This map depicts Southeast Asia and Australia as it was known to European mapmakers in 1803. There were several voyages aimed at exploring and mapping the continent; starting with Willem Janszoon who, as the first European, landed on Australia’s Cape York Peninsula in 1606, followed by Dirk Hartog’s navigation to the coast of what is today the North West Division of Western Australia in 1616 and Abel Tasman’s second voyage to map the continent’s northern coastline in 1644. The eastern coast was charted by Captain James Cook in 1770. The entire coastline had not been drawn into maps before the first voyage of Captain Matthew Flinders (1801-1802) during which he mapped the remaining part of the southern coast and proved that Van Diemen’s Land (Tasmania) was separated from Australia by a strait, named after Flinders’ fellow navigator George Bass. The strait is already depicted in this map. During his second voyage in 1803, Flinders circumnavigated Australia as the first European. After completing the circumnavigation, Flinders set off to sail back to England. However, he spent six years in French captivity after he stopped in Mauritius because of the poor condition of his vessel.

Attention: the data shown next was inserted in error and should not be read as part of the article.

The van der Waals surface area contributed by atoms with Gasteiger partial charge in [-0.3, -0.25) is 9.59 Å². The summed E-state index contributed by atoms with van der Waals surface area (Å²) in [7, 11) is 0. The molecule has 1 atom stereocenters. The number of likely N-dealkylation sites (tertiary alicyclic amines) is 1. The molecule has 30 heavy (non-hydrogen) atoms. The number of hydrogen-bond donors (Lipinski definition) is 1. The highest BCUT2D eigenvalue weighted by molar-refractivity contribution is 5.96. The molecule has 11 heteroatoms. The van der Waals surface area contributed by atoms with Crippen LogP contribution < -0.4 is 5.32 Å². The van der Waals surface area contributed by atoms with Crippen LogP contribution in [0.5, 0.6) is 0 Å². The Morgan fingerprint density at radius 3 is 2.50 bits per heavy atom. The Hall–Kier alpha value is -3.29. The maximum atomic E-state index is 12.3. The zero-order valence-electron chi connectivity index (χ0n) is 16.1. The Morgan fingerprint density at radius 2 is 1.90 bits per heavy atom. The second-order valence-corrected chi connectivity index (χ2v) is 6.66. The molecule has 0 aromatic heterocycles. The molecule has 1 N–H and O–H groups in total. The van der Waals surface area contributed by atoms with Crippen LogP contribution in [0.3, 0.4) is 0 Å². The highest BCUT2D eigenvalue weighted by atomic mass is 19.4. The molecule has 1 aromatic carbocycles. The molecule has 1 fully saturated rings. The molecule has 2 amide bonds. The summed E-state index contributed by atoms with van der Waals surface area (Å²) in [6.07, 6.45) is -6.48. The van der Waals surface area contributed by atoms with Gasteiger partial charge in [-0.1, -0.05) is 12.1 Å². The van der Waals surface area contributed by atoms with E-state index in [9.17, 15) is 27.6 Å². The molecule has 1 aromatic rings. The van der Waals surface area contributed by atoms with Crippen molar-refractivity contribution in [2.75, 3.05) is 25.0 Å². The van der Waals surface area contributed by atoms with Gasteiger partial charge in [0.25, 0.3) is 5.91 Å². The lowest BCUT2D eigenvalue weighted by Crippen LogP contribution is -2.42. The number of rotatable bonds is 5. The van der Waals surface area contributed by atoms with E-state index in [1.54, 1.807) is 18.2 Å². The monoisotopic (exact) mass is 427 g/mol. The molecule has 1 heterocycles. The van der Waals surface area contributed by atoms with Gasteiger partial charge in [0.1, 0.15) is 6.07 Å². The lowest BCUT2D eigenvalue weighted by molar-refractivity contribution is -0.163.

The life story of this famous navigator and cartographer is captured in Miriam Estensen’s “Mathew Flinders: The Life of Mathew Flinders“.